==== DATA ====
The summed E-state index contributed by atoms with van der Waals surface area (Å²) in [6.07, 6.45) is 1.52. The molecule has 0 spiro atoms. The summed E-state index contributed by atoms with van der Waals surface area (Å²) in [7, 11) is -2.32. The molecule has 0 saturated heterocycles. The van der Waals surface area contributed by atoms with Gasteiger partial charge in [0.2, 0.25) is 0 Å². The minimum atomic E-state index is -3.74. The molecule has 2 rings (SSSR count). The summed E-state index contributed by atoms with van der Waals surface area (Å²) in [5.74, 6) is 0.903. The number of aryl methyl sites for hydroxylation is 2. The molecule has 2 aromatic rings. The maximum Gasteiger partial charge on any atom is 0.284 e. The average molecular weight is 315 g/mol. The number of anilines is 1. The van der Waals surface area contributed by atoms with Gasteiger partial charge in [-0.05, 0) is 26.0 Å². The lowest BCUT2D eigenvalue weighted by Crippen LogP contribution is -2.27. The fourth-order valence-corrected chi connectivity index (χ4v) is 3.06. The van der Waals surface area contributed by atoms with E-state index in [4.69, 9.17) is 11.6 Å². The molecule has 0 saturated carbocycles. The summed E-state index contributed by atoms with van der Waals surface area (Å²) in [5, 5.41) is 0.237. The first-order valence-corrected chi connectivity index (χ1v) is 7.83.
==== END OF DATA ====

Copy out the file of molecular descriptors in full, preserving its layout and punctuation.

The summed E-state index contributed by atoms with van der Waals surface area (Å²) in [6.07, 6.45) is 1.52. The molecule has 0 spiro atoms. The summed E-state index contributed by atoms with van der Waals surface area (Å²) in [7, 11) is -2.32. The molecule has 0 saturated heterocycles. The van der Waals surface area contributed by atoms with Gasteiger partial charge in [0.2, 0.25) is 0 Å². The minimum atomic E-state index is -3.74. The molecule has 2 rings (SSSR count). The summed E-state index contributed by atoms with van der Waals surface area (Å²) in [5.74, 6) is 0.903. The number of aryl methyl sites for hydroxylation is 2. The molecule has 2 aromatic rings. The maximum Gasteiger partial charge on any atom is 0.284 e. The average molecular weight is 315 g/mol. The number of anilines is 1. The van der Waals surface area contributed by atoms with Gasteiger partial charge in [-0.05, 0) is 26.0 Å². The lowest BCUT2D eigenvalue weighted by Crippen LogP contribution is -2.27. The fourth-order valence-corrected chi connectivity index (χ4v) is 3.06. The van der Waals surface area contributed by atoms with E-state index in [4.69, 9.17) is 11.6 Å². The molecule has 0 saturated carbocycles. The summed E-state index contributed by atoms with van der Waals surface area (Å²) in [5, 5.41) is 0.237. The first-order valence-corrected chi connectivity index (χ1v) is 7.83.